For too many people happiness means thinness. These people believe that their weight is the only thing standing between them and fulfillment. While this can lead to unhealthy behavior, such as anorexia, bulimia, and other eating disorders, it is also demonstrably not the case even if it is approached in a healthy manner. A study earlier this year of successful dieters—those who had lost more than five percent of their body weight—were physically healthier, but more prone to glumness. Another study found that women who exercised to lose weight were less happy than those who exercised out of a love of exercise. Both studies suggest that the emotional effort required for sustained self-control offset any mood benefits from being thinner.

Moreover, a lot of dieting techniques are less effective than they could be. The biggest example is probably counting calories. Calorie counting is intuitively the most direct way to lose weight—fewer calories, less fat. However, it’s not actually that simple. Eating fewer calories affects metabolism, meaning the body doesn’t burn calories as efficiently, and more of the calories consumed are retained. In addition, many people who try counting calories for weight loss are still counting too many of them; most people who are trying to lose weight overestimate their base metabolism, and thus the number of calories they should consume.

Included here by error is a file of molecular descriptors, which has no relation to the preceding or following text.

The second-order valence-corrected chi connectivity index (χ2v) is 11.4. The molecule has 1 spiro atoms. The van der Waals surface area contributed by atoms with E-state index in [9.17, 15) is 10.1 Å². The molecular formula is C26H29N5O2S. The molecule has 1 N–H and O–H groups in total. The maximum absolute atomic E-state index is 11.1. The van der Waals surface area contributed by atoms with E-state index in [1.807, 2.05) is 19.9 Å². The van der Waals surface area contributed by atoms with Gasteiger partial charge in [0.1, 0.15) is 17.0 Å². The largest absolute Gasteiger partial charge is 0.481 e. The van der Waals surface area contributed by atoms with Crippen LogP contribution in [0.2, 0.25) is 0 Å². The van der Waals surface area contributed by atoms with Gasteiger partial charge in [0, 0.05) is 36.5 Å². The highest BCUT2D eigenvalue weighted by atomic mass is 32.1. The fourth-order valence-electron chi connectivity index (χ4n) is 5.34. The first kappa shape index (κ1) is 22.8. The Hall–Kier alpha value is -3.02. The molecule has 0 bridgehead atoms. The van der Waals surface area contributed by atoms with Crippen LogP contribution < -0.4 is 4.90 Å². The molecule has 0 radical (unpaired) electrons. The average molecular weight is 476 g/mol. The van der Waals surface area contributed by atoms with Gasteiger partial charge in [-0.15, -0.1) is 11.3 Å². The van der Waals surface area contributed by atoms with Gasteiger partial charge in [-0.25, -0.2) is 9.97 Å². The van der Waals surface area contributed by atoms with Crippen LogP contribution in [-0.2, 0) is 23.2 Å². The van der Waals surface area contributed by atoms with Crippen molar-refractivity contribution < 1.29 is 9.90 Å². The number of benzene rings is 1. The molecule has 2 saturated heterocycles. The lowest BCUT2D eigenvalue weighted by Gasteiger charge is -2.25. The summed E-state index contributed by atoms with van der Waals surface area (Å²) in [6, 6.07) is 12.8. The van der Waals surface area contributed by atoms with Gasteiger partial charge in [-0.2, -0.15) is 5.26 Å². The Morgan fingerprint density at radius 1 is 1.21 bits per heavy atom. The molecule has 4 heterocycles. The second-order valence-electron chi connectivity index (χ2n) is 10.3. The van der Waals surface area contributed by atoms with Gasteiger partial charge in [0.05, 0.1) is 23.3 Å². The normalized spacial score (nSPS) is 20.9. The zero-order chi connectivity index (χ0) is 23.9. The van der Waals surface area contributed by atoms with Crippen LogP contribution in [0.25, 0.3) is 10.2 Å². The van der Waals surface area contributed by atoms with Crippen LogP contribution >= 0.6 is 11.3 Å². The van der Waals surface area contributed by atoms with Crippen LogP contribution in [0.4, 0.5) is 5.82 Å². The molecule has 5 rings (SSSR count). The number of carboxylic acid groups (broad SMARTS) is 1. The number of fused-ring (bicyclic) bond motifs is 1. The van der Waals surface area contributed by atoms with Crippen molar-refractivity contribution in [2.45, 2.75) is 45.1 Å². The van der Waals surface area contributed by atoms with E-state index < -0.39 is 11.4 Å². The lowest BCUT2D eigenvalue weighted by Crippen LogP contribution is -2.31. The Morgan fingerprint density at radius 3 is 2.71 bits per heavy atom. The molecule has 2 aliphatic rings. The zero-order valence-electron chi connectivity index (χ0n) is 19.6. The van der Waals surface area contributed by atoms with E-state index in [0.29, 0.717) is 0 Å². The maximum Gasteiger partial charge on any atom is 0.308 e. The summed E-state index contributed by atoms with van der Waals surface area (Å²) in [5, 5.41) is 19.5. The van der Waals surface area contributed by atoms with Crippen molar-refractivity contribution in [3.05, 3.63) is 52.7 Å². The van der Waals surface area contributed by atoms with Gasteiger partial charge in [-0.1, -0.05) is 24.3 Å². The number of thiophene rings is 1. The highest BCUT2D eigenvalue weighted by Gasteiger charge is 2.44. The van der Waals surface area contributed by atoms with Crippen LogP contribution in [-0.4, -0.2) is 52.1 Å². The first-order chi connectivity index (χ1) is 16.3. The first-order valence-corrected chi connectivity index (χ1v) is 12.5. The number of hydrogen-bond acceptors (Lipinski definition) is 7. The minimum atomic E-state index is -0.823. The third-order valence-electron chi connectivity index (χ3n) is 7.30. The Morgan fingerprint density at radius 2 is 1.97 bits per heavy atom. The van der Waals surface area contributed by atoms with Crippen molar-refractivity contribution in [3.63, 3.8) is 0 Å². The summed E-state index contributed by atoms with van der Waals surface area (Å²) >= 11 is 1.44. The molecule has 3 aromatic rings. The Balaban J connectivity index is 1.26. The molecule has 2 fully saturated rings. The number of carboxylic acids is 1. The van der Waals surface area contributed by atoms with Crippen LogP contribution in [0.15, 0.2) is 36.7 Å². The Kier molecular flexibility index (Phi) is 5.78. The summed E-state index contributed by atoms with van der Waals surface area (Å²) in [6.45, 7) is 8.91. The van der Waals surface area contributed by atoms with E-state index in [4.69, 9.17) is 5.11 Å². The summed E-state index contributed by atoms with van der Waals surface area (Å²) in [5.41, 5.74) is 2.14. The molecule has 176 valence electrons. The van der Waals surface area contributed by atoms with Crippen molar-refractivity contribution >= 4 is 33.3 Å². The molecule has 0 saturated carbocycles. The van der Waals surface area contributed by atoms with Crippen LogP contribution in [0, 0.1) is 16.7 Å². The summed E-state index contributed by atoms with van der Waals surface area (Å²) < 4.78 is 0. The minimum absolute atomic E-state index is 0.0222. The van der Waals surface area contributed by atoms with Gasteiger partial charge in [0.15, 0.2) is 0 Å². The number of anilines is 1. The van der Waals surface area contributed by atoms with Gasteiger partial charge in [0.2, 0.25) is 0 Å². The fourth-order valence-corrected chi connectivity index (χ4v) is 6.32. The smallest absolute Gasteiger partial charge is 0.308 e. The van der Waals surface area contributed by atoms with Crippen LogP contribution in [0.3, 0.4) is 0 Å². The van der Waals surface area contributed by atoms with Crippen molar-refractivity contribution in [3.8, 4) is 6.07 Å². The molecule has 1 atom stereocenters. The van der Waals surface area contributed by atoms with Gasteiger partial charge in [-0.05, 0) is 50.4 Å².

Diet foods, too, would seem to help dieters, but can actual hinder. Research has shown that people who eat diet foods actually consume more calories. That’s because the lower calorie count of each portion becomes, in the dieter’s subconscious, license to indulge in the foods more than they otherwise might. Instead, experts They compensate for the lower-calorie foods by eating larger portions of what is available.